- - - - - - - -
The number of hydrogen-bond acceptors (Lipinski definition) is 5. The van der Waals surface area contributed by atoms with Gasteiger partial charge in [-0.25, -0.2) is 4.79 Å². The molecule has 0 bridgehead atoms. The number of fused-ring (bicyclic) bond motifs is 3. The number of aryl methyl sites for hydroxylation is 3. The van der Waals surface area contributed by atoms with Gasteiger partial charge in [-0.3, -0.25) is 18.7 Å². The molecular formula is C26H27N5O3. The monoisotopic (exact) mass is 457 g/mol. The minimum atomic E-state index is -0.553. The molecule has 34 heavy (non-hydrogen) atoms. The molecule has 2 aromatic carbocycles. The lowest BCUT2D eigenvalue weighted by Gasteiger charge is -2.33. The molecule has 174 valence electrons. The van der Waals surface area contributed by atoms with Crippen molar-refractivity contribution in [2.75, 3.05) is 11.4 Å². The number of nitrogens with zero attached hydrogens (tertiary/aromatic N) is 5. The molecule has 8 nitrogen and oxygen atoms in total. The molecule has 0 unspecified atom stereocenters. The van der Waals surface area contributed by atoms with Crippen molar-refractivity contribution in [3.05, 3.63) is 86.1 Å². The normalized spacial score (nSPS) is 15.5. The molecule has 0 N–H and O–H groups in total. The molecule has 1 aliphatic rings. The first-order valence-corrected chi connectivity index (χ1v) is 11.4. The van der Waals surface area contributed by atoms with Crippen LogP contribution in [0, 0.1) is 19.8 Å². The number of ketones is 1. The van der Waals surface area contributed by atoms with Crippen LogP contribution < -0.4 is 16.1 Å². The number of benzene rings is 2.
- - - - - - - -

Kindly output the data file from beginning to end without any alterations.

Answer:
The number of hydrogen-bond acceptors (Lipinski definition) is 5. The van der Waals surface area contributed by atoms with Gasteiger partial charge in [-0.25, -0.2) is 4.79 Å². The molecule has 0 bridgehead atoms. The number of fused-ring (bicyclic) bond motifs is 3. The number of aryl methyl sites for hydroxylation is 3. The van der Waals surface area contributed by atoms with Gasteiger partial charge in [-0.3, -0.25) is 18.7 Å². The molecular formula is C26H27N5O3. The monoisotopic (exact) mass is 457 g/mol. The minimum atomic E-state index is -0.553. The molecule has 34 heavy (non-hydrogen) atoms. The molecule has 2 aromatic carbocycles. The lowest BCUT2D eigenvalue weighted by Gasteiger charge is -2.33. The molecule has 174 valence electrons. The van der Waals surface area contributed by atoms with Crippen molar-refractivity contribution in [2.75, 3.05) is 11.4 Å². The number of nitrogens with zero attached hydrogens (tertiary/aromatic N) is 5. The molecule has 8 nitrogen and oxygen atoms in total. The molecule has 0 unspecified atom stereocenters. The van der Waals surface area contributed by atoms with Crippen molar-refractivity contribution in [3.05, 3.63) is 86.1 Å². The normalized spacial score (nSPS) is 15.5. The molecule has 0 N–H and O–H groups in total. The molecule has 1 aliphatic rings. The first-order valence-corrected chi connectivity index (χ1v) is 11.4. The van der Waals surface area contributed by atoms with Crippen LogP contribution in [0, 0.1) is 19.8 Å². The number of ketones is 1. The van der Waals surface area contributed by atoms with Crippen LogP contribution < -0.4 is 16.1 Å². The number of benzene rings is 2.